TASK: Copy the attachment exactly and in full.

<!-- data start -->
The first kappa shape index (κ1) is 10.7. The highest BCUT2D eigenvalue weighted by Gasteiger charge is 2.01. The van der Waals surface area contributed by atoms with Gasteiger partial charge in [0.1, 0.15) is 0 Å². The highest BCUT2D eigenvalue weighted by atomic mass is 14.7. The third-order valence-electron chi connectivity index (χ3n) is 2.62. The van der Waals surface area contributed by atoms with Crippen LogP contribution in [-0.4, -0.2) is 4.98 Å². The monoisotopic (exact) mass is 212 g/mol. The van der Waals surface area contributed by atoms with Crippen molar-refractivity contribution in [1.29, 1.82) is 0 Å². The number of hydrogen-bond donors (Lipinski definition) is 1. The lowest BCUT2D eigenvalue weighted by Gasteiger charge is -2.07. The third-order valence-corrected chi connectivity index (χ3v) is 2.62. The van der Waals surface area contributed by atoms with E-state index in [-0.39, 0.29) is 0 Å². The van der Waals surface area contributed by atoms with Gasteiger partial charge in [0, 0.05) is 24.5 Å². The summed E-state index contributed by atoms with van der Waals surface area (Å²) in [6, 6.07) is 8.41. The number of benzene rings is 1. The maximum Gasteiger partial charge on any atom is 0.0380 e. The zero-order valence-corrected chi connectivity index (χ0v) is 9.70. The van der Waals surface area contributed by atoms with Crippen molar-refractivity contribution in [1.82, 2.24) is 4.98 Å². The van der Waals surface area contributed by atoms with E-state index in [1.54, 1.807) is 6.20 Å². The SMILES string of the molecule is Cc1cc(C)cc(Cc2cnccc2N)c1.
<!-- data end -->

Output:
The first kappa shape index (κ1) is 10.7. The highest BCUT2D eigenvalue weighted by Gasteiger charge is 2.01. The van der Waals surface area contributed by atoms with Gasteiger partial charge in [0.1, 0.15) is 0 Å². The highest BCUT2D eigenvalue weighted by atomic mass is 14.7. The third-order valence-electron chi connectivity index (χ3n) is 2.62. The van der Waals surface area contributed by atoms with Crippen LogP contribution in [-0.4, -0.2) is 4.98 Å². The monoisotopic (exact) mass is 212 g/mol. The van der Waals surface area contributed by atoms with Crippen molar-refractivity contribution in [1.29, 1.82) is 0 Å². The number of hydrogen-bond donors (Lipinski definition) is 1. The lowest BCUT2D eigenvalue weighted by Gasteiger charge is -2.07. The third-order valence-corrected chi connectivity index (χ3v) is 2.62. The van der Waals surface area contributed by atoms with E-state index in [-0.39, 0.29) is 0 Å². The van der Waals surface area contributed by atoms with Gasteiger partial charge in [0, 0.05) is 24.5 Å². The summed E-state index contributed by atoms with van der Waals surface area (Å²) in [6, 6.07) is 8.41. The number of benzene rings is 1. The maximum Gasteiger partial charge on any atom is 0.0380 e. The zero-order valence-corrected chi connectivity index (χ0v) is 9.70. The van der Waals surface area contributed by atoms with Crippen molar-refractivity contribution in [1.82, 2.24) is 4.98 Å². The van der Waals surface area contributed by atoms with E-state index in [1.54, 1.807) is 6.20 Å². The SMILES string of the molecule is Cc1cc(C)cc(Cc2cnccc2N)c1.